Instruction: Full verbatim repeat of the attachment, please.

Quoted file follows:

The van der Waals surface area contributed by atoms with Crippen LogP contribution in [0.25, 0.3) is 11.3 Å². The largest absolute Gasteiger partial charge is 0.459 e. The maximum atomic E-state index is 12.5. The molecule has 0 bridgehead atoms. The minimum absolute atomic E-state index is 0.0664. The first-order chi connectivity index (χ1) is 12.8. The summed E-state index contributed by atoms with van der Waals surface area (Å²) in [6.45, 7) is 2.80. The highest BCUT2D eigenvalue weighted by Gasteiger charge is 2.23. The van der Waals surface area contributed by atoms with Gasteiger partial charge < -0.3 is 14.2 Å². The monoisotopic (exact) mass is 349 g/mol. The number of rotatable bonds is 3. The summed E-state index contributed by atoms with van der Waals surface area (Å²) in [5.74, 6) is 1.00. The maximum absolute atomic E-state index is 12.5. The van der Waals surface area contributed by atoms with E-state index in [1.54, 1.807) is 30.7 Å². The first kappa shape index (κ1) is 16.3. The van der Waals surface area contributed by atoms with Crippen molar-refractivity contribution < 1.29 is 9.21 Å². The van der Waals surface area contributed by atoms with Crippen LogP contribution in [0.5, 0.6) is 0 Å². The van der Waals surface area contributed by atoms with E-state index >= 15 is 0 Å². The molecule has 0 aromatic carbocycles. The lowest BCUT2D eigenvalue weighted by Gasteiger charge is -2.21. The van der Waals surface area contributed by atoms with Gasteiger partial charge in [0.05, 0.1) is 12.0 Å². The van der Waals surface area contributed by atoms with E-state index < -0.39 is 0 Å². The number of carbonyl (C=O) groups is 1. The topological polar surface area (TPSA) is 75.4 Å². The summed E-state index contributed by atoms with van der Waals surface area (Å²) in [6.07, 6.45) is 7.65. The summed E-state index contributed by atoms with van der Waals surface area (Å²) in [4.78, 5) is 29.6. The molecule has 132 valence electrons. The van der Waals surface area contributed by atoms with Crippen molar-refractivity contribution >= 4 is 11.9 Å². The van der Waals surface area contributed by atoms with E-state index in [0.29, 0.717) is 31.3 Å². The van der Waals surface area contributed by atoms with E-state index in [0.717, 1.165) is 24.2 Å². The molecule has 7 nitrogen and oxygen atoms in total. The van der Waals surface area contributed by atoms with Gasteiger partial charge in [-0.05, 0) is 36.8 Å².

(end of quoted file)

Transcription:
The van der Waals surface area contributed by atoms with Crippen LogP contribution in [0.25, 0.3) is 11.3 Å². The largest absolute Gasteiger partial charge is 0.459 e. The maximum atomic E-state index is 12.5. The molecule has 0 bridgehead atoms. The minimum absolute atomic E-state index is 0.0664. The first-order chi connectivity index (χ1) is 12.8. The summed E-state index contributed by atoms with van der Waals surface area (Å²) in [6.45, 7) is 2.80. The highest BCUT2D eigenvalue weighted by Gasteiger charge is 2.23. The van der Waals surface area contributed by atoms with Gasteiger partial charge < -0.3 is 14.2 Å². The monoisotopic (exact) mass is 349 g/mol. The number of rotatable bonds is 3. The summed E-state index contributed by atoms with van der Waals surface area (Å²) in [5.74, 6) is 1.00. The maximum absolute atomic E-state index is 12.5. The van der Waals surface area contributed by atoms with E-state index in [1.54, 1.807) is 30.7 Å². The first kappa shape index (κ1) is 16.3. The van der Waals surface area contributed by atoms with Crippen molar-refractivity contribution < 1.29 is 9.21 Å². The van der Waals surface area contributed by atoms with Crippen LogP contribution in [0.5, 0.6) is 0 Å². The van der Waals surface area contributed by atoms with E-state index >= 15 is 0 Å². The molecule has 0 aromatic carbocycles. The lowest BCUT2D eigenvalue weighted by Gasteiger charge is -2.21. The van der Waals surface area contributed by atoms with Gasteiger partial charge in [0.05, 0.1) is 12.0 Å². The van der Waals surface area contributed by atoms with E-state index < -0.39 is 0 Å². The number of carbonyl (C=O) groups is 1. The topological polar surface area (TPSA) is 75.4 Å². The summed E-state index contributed by atoms with van der Waals surface area (Å²) in [6.07, 6.45) is 7.65. The summed E-state index contributed by atoms with van der Waals surface area (Å²) in [4.78, 5) is 29.6. The molecule has 132 valence electrons. The van der Waals surface area contributed by atoms with Crippen molar-refractivity contribution >= 4 is 11.9 Å². The van der Waals surface area contributed by atoms with E-state index in [0.29, 0.717) is 31.3 Å². The van der Waals surface area contributed by atoms with E-state index in [0.717, 1.165) is 24.2 Å². The molecule has 7 nitrogen and oxygen atoms in total. The van der Waals surface area contributed by atoms with Gasteiger partial charge in [-0.05, 0) is 36.8 Å².